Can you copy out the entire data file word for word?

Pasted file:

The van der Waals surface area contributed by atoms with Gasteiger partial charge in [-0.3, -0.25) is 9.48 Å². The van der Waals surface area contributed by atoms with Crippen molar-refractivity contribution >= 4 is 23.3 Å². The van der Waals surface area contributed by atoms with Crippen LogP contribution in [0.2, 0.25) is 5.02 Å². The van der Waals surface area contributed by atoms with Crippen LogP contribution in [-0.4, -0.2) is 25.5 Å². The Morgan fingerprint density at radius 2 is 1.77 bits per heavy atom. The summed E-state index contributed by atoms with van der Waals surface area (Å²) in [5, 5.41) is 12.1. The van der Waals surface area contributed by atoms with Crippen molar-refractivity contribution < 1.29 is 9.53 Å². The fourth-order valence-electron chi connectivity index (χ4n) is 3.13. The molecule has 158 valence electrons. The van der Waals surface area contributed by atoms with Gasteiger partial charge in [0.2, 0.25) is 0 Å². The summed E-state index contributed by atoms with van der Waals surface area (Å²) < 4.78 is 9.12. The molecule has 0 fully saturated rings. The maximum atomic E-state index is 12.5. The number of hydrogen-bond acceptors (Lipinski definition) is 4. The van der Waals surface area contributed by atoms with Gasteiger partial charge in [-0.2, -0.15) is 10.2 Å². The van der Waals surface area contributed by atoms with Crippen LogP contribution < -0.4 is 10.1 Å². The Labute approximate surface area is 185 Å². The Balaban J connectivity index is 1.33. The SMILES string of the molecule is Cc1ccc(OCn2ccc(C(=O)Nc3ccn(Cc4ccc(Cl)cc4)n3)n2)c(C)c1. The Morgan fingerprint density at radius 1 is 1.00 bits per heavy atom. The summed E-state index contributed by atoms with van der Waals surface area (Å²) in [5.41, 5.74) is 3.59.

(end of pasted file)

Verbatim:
The van der Waals surface area contributed by atoms with Gasteiger partial charge in [-0.3, -0.25) is 9.48 Å². The van der Waals surface area contributed by atoms with Crippen molar-refractivity contribution >= 4 is 23.3 Å². The van der Waals surface area contributed by atoms with Crippen LogP contribution in [0.2, 0.25) is 5.02 Å². The van der Waals surface area contributed by atoms with Crippen LogP contribution in [-0.4, -0.2) is 25.5 Å². The Morgan fingerprint density at radius 2 is 1.77 bits per heavy atom. The summed E-state index contributed by atoms with van der Waals surface area (Å²) in [5, 5.41) is 12.1. The van der Waals surface area contributed by atoms with Crippen molar-refractivity contribution < 1.29 is 9.53 Å². The fourth-order valence-electron chi connectivity index (χ4n) is 3.13. The molecule has 158 valence electrons. The van der Waals surface area contributed by atoms with Gasteiger partial charge in [0.2, 0.25) is 0 Å². The summed E-state index contributed by atoms with van der Waals surface area (Å²) < 4.78 is 9.12. The molecule has 0 fully saturated rings. The maximum atomic E-state index is 12.5. The number of hydrogen-bond acceptors (Lipinski definition) is 4. The van der Waals surface area contributed by atoms with Gasteiger partial charge in [-0.2, -0.15) is 10.2 Å². The van der Waals surface area contributed by atoms with Crippen LogP contribution < -0.4 is 10.1 Å². The Labute approximate surface area is 185 Å². The Balaban J connectivity index is 1.33. The SMILES string of the molecule is Cc1ccc(OCn2ccc(C(=O)Nc3ccn(Cc4ccc(Cl)cc4)n3)n2)c(C)c1. The Morgan fingerprint density at radius 1 is 1.00 bits per heavy atom. The summed E-state index contributed by atoms with van der Waals surface area (Å²) in [5.41, 5.74) is 3.59.